There is a new digital reality on everyone's lips; the metaverse. Being touted by Facebook as the "next chapter of the internet", many believe that it is nothing more than a diversion to deflect from the company’s tarnished public reputation. But it is likely to be far more than that.
We mustn't overlook what an augmented world could mean for education. Everything, from the night’s sky to a race car, will be transformed into a next-generation learning opportunity. The classroom could be transported anywhere from the Arctic to the Large Hadron Collider. Before we criticise the metaverse, we must not forget just how revolutionary it will be for education systems and students across the world.
Since early 2020 global education settings have been adapting to change, with 91 per cent of students worldwide having their education disrupted by the pandemic, according to Unicef. Educators everywhere reacted quickly. Overnight, remote learning became normal. As a result, access to technology was seen as more of a basic right than a privilege.
If we can embrace technology as a learning tool quickly in a pandemic, then we can just as easily become early adopters of the metaverse.
The term metaverse was coined in 1992 by science fiction writer Neal Stephenson. Today his vision is creeping closer to reality. The metaverse is a digital universe that can be accessed through virtual and augmented reality. Not only will it involve entire VR or virtual reality spaces, it will also allow a layer of digital information to be overlaid on to the real world though digital headsets or glasses.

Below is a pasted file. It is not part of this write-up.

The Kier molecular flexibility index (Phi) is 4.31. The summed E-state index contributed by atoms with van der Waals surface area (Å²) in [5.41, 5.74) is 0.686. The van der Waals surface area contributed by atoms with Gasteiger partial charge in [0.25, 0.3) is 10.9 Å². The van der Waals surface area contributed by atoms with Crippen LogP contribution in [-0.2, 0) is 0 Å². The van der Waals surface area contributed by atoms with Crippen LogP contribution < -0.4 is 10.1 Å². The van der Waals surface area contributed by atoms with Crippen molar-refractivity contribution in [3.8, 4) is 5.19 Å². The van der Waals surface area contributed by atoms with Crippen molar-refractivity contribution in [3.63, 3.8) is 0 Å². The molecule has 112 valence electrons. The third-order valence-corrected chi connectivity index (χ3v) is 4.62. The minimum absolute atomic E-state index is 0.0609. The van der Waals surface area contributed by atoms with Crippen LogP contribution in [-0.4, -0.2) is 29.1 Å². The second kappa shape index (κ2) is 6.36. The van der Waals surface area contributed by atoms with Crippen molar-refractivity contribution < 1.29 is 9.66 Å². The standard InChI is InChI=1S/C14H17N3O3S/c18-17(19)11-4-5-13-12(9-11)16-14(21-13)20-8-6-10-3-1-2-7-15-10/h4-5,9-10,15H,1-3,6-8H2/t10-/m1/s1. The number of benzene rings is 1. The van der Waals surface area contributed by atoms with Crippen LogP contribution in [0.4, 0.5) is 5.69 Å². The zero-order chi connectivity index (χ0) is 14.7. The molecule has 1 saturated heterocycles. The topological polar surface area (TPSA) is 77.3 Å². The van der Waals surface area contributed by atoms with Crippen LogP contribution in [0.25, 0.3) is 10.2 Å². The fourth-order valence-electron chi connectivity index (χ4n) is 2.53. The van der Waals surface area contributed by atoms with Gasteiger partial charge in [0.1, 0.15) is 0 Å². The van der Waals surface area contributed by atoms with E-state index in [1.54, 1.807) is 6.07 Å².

This could change education systems across the world because, simply, the metaverse will allow anything to become a learning opportunity. For teachers, it will help break down the artificial siloing of subjects, which can be a typical feature of outdated curriculums.
For example, a teacher could show their students a race car. They could then display how it was built, how fast it goes and what temperature and speed the tires can withstand. With such scenarios experienced, the relevance of key theories learnt in school take on new meaning and relevance, while also allowing educators the chance to bridge gaps and teach nuance in the theory-to-action step that has been missing.
If this sounds far-fetched, here in the UK, Bradfield College’s tech department and teaching staff, responding to the pandemic, took on the challenge of creating their own VR-based teaching and learning scenarios in different subjects – History, Science and Geography; allowing students to experience elements of these subjects in detail never before achieved and the students have been hooked. So even if on a small scale, it is happening already – the question is one of mass adoption and affordability across countries.
Furthermore while the feedback from Bradfield’s own students in the early stage of their VR venture can currently be called anecdotal, longer studies in classrooms in China have shown that VR use has proven to have huge impact in test result efficacy, where students who got the "C grade", using VR learning immersion, outperformed the "A grade" students.